Problem with Front-focusing 105mm DC - what to do?

Discussion in 'Nikon' started by aaron_d., Jan 12, 2009.

  1. So, I got my 105mm DC lens last week, new from B&H, along with some good advice from folks here on the forum.
    However, bit of a problem. It's consistently front-focusing by about 1-2 inches (on my d80). At f/4 and beyond, it's not that big of a deal, because there's enough DoF to make sure the subjects eyes are in focus. I like it's rendition of skin tones better than my other lenses, but if it's only usable at f/4 and smaller, I'm not sure it's $900 better. BUT at f/2-f/2.8, getting a person's eyes in focus is a crapshoot. I have to aim between their eye and their ear to get their iris in focus. I also set it up on a tripod, just to confirm it wasn't something wrong with my focusing/lens holding technique. The same front focus appears on a tripod.
    So, I'm not sure what my best option is. I see a few:
    1) Keep it, and learn to live with the limitation for now. At some point this year I'd like to upgrade to a d300/700, and may be able to fix the problem with the focus fine tuning those cameras offer.
    2) Return it for another copy. It seems like this is a common problem with this lens, on newer digital AF systems. It seems likely that I'll encounter the same problem with the next lens.
    3) Send it to Nikon for alignment/repair. I've never used Nikon service before, not sure how (if) that would work. It was a new, USA copy.
    4) Exchange it for something else. Not that appealing - I really had my eye on this lens. I like the Defocus control already, and am already using the options it opens up. However, there are certainly other options out there for portraiture. Maybe one of the 85mm's or a fast zoom.

    What do you think? Any advice will be much appreciated.
     
  2. No don't keep it at all and also don't exchange it for something else because is very good lens.
    So just take it to service and tell them to calibrate it or if is possible exchange it for another copy.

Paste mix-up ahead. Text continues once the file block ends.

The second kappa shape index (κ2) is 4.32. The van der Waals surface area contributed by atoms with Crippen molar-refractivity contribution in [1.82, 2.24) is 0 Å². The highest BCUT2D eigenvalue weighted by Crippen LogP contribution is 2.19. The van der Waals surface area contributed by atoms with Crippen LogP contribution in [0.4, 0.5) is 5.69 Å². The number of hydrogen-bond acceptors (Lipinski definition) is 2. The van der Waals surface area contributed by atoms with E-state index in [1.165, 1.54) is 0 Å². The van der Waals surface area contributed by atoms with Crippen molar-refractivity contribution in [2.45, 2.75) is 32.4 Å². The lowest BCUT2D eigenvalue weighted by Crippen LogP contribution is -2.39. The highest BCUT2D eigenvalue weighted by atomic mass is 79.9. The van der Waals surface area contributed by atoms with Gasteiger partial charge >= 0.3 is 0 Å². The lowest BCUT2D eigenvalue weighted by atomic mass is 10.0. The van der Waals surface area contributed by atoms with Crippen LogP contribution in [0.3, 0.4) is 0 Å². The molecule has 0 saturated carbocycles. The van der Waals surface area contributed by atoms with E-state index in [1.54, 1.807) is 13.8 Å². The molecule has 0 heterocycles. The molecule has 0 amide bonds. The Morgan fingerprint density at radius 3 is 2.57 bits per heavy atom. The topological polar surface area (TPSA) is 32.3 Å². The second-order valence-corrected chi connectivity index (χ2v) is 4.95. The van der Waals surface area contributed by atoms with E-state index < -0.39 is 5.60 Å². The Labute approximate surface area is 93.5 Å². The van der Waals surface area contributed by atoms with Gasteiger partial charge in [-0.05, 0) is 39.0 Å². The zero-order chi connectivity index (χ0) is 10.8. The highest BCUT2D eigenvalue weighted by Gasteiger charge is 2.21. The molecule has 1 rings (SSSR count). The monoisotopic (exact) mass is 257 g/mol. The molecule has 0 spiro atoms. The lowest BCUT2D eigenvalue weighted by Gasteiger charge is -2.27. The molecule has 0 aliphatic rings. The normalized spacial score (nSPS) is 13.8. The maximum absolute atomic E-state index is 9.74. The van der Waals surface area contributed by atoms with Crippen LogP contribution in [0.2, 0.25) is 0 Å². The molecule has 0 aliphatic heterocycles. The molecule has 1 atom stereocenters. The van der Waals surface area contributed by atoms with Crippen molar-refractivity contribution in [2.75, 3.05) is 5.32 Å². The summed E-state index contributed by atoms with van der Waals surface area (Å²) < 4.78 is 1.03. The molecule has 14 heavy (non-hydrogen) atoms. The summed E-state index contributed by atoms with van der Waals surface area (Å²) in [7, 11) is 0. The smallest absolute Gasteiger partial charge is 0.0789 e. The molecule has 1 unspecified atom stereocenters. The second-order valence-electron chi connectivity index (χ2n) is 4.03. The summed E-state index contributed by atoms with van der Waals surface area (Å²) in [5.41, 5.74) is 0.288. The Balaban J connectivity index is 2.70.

Bacause that with front focus it's not such a big deal and I think the service will calibrate it in about one day if they don't have a lot of work.
    Bye, Luka
     
  3. umd

    umd

    This is a well known issue with this lens, try setting the defocus control ring to f:2.0 front, in my case this cured the problem with some additioal focus tuning on the D300.
     
  4. The focus isn't that far off - just an inch or two. I suspect I could fine-tune, if I had a d300 or d700. However, upgrading to either one of those is still at least 6-12 months away for me.
     
  5. an inch or two is a lot. Exchange it and see if its better, then send it to service if its not. You may want to send it with your camera body too, but check with nikon on that first.
    The lens is awesome, but on a crop body I like the 85 1.4 better. If the first two options dont appeal to you, the 85 is a really good third choice.
     
  6. If the price and condition of the lens are good I would have the lens serviced by nikon.
    The amount of front-focus sounds a lot.
    My lens has a smaller deviation and I just do what Umit suggested, I compensate with a slight twist of the DC ring. Next time I send something for service it will go to Nikon.
    Have fun with this excellent lens. Using the DC feature is a bit of a gamble. I think not trying to overdo the effect will give good results.
     
  7. Exchange it for another copy. On the D300/D700 and up I'd say "dial in -15 AF fine tuning and be happy with a perfect lens/camera combo", but on the D80 you have no other chance.
    I would not keep it. It's the dealer's job to get you a lens that works with your camera. In general, it's a good idea to test FF/BF with your camera while you are at the shop. A focus test chart will help. Focus on the center line from near and an angle of 45 degrees, then take the camera, go in front of the shop and focus on some shop sign far away. Both should be in perfect focus. If focus on the test chart is off, focus on infinity is likely off as well. Don't accept a lens that is off.
    On the other hand, you seem to have bought your lens via mail order, right? Tough question. Sending it to Nikon will be as fast or faster than getting another copy from B&H. Still, I'd request at least another copy from them. If this is a frequent problem, then Nikon does a sloppy job, and B&H is in a much better position to complain to Nikon. You may be lucky and the next copy is OK, otherwise you can still go the Nikon route.
    In general I would not shop lenses anywhere than at a dealer where you can try them with your camera. They may have higher prices, but you get what you pay for.
     

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